Contributed By Maron Gullid |
WASHINGTON, DC – In a recent interview by Monrovia’s Power9 TV-FM, infectious disease scientist, Dr. Dougbeh Chris Nyan has said that Liberia’s Justice Minister, Cllr. Musa Dean, should “concentrate on prosecuting the high number of rape cases in the country.”
Dr. Nyan later told reporters that “laws should be enacted so that if convicted with scientific and other convincing evidence, the convicted rapists should be punished by castration, long jail time and counseling to deter rape and the prolific child molestation in Liberia.”
The infectious diseases scientist, Dr. Nyan, who is also a social activist further stated that “we have enough criminal situation in the country that the Justice Minister and the Justice Ministry should handle” instead of he [Justice Minister] being placed on a committee to investigate scientific and diagnostic matters at the National Public Health Institute of Liberia.
He added that “rape is now an epidemic or public health issue of its own that is competing with the COVID-19 pandemic in Liberia.”
According to empirical data “I believe that the rape cases have increased 10 to 20-fold during this COVID-19 Pandemic and these high number of rape cases have not been investigated,” Dr. Nyan said, adding that “this should concern the Justice Ministry as this is an imminent issue that needs to be addressed.”
As reported by the local daily FrontPage Africa in July this year, data from the Bureau of Corrections at the Ministry of Justice show more than 600 cases of rape, sodomy, aggravated assault, and sodomy with criminal intent were reported from around the country between January and June with a little over 100 cases being investigated.
Women’s and Children Rights activist, Tamia Patience S. Kotea in a Leterati Liberian Presents post stated that “we are cognizant of the fact that women and children rights are still being abused during this Covid-19 crisis … and we have constantly been involved with advocacy over the years.”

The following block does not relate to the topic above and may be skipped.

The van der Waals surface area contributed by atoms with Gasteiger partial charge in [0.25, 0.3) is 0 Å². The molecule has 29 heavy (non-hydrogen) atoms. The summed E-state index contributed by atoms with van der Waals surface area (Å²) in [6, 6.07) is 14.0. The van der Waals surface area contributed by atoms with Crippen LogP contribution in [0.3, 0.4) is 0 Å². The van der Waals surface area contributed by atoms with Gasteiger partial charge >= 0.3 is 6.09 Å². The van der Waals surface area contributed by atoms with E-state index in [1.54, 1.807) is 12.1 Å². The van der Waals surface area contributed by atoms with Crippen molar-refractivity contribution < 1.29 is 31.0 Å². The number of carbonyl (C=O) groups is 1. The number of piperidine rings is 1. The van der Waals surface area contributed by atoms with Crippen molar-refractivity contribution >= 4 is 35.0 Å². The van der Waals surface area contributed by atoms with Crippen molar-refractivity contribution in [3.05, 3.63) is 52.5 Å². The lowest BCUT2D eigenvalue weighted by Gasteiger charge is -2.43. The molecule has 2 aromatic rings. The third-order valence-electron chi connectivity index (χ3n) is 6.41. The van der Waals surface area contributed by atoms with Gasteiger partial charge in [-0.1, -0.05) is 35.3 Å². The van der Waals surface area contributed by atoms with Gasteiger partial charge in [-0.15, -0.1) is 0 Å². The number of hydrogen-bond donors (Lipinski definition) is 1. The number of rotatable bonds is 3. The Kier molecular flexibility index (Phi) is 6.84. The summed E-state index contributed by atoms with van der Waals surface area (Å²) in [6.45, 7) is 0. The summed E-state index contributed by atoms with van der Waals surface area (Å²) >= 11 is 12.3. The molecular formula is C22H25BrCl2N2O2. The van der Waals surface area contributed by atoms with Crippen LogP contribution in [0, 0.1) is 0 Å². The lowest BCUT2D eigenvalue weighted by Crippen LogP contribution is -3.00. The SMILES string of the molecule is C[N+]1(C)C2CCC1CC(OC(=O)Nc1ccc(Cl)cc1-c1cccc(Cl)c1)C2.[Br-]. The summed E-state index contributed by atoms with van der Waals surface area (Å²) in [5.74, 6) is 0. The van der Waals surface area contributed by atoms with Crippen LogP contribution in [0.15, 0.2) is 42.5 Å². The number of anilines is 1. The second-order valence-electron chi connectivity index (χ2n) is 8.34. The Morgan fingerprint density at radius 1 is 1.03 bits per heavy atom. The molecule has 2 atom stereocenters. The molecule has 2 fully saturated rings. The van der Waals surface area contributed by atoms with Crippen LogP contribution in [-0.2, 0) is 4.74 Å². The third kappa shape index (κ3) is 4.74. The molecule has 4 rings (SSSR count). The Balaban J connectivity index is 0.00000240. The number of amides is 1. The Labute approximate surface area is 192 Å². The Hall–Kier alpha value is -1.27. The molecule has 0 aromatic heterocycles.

Many Anti-Rape advocate groups in and around Liberia have been staging protest demonstrations and web-based awareness activities aimed at drawing government attention.
Delton Domah, a youth Ambassador of the Friendship Ambassador Foundation and his group have organized a youth action against Rape and Sexual and Gender-Based Violence to be held on August 25 this year in Monrovia, Liberia’s Capital.
There has also been numerous sit-in actions staged at the Liberian police headquarters by a women’s group against rape and other forms of violence against women.
“Justice for rape victims has been too slow to come or non-existence at all partly due to corruption, and lack of institutional will and capacity to persecute cases which leads to impunity in some cases,” said Dr. Nyan.
He [Dr. Nyan] has emphasized that government and all political parties as well as social groups should pay more attention to women’s issues and the prolific child molestation in Liberia.
There has been a call for convicted rapists to face execution, the recent one coming from the Chief of Staff of the Armed Forces of Liberia (AFL), Major General Prince C. Johnson, who called for the introduction of a law that seeks death penalty for rapists in Liberia.
An infectious disease expert and inventor, Dr. Nyan is also a social activist who is in solidarity with women’s and children rights as well as democracy. His call for convicted rapists to be castrated and face long jail time has added to the national debate in Liberia as to which method of punishment could put an end to violence against women and end to molestation of children.